“In recent years we have seen an increase in sudden deaths resulting from cardiological disorders. In the US alone there are 500 000 new cases of these disorders a year,” says Thor Edvardsen, a professor at the Oslo University Hospital and leader of the Center for Cardiological Innovation (CCI).
Norway’s newest Centre for Research-based Innovation (SFI) will combine existing and new technology to develop improved methods of diagnosing and treating heart-failure or cardiac-arrest patients.
There are currently 21 centres that have received status as SFI centres, and their activities span a wide range of research fields. The Research Council of Norway is responsible for conferral of SFI status and administration of the funding scheme.
Accurate diagnosis and better treatment
Among people under 40 years of age who die suddenly of heart disease, the most common cause of death is arrhythmogenic right ventricular cardiomyopathy (ARVC). This disruption of heart rhythm is widespread, even in seemingly healthy, physically active persons – including top athletes.
For the after-40 age group, myocardial infarction (heart attack) takes the front seat as the leading cause of such sudden death.
The Center for Cardiological Innovation will work on both conditions. Next-generation cardiological ultrasound will enable more accurate diagnosis and improved treatment. One of the centre’s objectives is to develop better methods of using implanted defibrillators, so that patients are spared unnecessary jolts.
Commercialisation to save lives
There is high demand on the Norwegian and international markets.
“Our overall objective is, of course, to help patients,” says Professor Edvardsen. “But a specific objective for CCI’s activities is commercialising the research.”
Center coordinator Eigil Samset of the company GE Vingmed Ultrasound, a key player in the field, points out that “developing technology and new methods in academia alone has its limitations. For new treatment methods to reach a large number of patients, cooperation with the market’s major players is needed.”
He believes that the SFI structure, under which academia and industry can collaborate at a goal-oriented centre, provides the opportunity to combine the former’s long-term approach with the latter’s more immediate needs.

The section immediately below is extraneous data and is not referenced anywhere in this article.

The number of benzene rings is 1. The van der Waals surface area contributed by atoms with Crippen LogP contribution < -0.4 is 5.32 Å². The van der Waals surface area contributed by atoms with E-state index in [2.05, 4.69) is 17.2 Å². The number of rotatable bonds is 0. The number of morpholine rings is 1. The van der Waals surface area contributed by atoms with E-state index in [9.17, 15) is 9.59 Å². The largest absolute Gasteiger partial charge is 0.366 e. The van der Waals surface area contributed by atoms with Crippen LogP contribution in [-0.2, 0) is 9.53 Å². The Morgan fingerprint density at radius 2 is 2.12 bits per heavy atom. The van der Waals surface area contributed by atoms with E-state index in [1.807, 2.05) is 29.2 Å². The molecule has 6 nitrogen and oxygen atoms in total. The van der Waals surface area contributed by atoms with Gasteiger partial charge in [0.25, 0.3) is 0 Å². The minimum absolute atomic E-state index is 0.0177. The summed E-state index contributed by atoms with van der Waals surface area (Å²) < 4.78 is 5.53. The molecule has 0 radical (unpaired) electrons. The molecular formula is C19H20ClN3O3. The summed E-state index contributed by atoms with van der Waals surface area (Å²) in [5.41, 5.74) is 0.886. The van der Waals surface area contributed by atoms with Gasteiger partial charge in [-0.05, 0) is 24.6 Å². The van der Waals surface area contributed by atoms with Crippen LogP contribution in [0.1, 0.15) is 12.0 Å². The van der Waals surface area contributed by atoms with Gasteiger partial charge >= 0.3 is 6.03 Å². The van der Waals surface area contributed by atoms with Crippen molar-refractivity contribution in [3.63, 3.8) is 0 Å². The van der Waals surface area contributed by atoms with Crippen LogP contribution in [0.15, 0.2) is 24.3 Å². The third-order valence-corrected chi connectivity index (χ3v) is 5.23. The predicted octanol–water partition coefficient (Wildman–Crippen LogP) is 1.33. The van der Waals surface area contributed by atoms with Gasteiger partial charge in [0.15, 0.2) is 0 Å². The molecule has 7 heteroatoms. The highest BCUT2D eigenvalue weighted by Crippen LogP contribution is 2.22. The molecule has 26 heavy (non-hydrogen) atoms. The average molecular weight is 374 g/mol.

“The funding we receive under the SFI scheme lowers our risk and allows us to continue development and commercialisation of research results – far better than other funding schemes. The SFI status is a critical catalyst for long-term value creation and jobs,” adds Dr Samset.
“The opening of a new SFI is a rare occurrence and a great pleasure,” said Anne Kjersti Fahlvik, Executive Director of the Research Council’s Division for Innovation, at the centre’s opening ceremony. “In the innovation world, winning SFI status is like qualifying for the Olympics.”
Ms Fahlvik emphasises the importance of close collaboration between top researchers and the best companies, which is precisely what the SFI scheme is designed to facilitate.
“The SFI scheme is the flagship instrument in the Research Council’s innovation portfolio. I am pleased to cite CCI as an example of the best Norwegian industry-oriented research.”
The Center for Cardiological Innovation (CCI)
CCI is one of seven new Centres for Research-based Innovation (SFIs) started up in 2011. The centre’s objective is to contribute to increased value creation through developing next-generation ultrasound systems for application in cardiology. CCI will combine existing and new technology to develop improved diagnostics and treatment of patients at risk for sudden heart failure or cardiac arrest.
The new SFI is a collaborative effort between Oslo University Hospital, Simula Research Laboratory, the University of Oslo, and the industry players GE Vingmed Ultrasound, CardioSolv and Kalkulo. CCI has a budget of roughly NOK 210 million over eight years. NOK 80 million of this is to be allocated via the Research Council of Norway.
|The SFI scheme|
The Research Council has now established 21 Centres for Research-based Innovation. These centres combine academic expertise and business acumen to play a leading role in their fields.
The objective of the SFI scheme is to strengthen the innovative capability of Norwegian industry through cooperation between research institutions and R&D-intensive companies. The scheme has no thematic limitations regarding research area. Internationalisation capabilities are one of the key elements in the assessment of applicants for SFI status.
The total budget for all 21 centres for the entire duration of their funding periods is nearly NOK 5 billion, of which NOK 1.6 billion is allocated by the Research Council of Norway.